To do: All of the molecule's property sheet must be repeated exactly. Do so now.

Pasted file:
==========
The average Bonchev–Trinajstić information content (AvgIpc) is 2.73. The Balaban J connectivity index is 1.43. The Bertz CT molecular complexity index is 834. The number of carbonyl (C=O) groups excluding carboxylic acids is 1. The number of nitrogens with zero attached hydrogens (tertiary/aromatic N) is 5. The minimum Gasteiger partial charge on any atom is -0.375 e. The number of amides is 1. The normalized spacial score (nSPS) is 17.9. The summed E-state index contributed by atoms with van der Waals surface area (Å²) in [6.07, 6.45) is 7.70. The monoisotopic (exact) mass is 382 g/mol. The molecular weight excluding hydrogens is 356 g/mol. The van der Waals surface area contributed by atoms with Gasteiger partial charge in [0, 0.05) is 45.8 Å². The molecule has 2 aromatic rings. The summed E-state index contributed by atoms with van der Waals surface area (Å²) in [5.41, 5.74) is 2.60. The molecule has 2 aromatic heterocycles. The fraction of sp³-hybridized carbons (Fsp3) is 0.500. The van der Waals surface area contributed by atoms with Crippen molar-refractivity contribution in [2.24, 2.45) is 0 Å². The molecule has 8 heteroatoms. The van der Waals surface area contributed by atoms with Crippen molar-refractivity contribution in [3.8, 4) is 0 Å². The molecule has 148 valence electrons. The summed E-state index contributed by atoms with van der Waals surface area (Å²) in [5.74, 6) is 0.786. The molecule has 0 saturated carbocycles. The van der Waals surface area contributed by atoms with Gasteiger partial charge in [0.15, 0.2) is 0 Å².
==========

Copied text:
The average Bonchev–Trinajstić information content (AvgIpc) is 2.73. The Balaban J connectivity index is 1.43. The Bertz CT molecular complexity index is 834. The number of carbonyl (C=O) groups excluding carboxylic acids is 1. The number of nitrogens with zero attached hydrogens (tertiary/aromatic N) is 5. The minimum Gasteiger partial charge on any atom is -0.375 e. The number of amides is 1. The normalized spacial score (nSPS) is 17.9. The summed E-state index contributed by atoms with van der Waals surface area (Å²) in [6.07, 6.45) is 7.70. The monoisotopic (exact) mass is 382 g/mol. The molecular weight excluding hydrogens is 356 g/mol. The van der Waals surface area contributed by atoms with Gasteiger partial charge in [0, 0.05) is 45.8 Å². The molecule has 2 aromatic rings. The summed E-state index contributed by atoms with van der Waals surface area (Å²) in [5.41, 5.74) is 2.60. The molecule has 2 aromatic heterocycles. The fraction of sp³-hybridized carbons (Fsp3) is 0.500. The van der Waals surface area contributed by atoms with Crippen molar-refractivity contribution in [2.24, 2.45) is 0 Å². The molecule has 8 heteroatoms. The van der Waals surface area contributed by atoms with Crippen molar-refractivity contribution in [3.8, 4) is 0 Å². The molecule has 148 valence electrons. The summed E-state index contributed by atoms with van der Waals surface area (Å²) in [5.74, 6) is 0.786. The molecule has 0 saturated carbocycles. The van der Waals surface area contributed by atoms with Gasteiger partial charge in [0.15, 0.2) is 0 Å².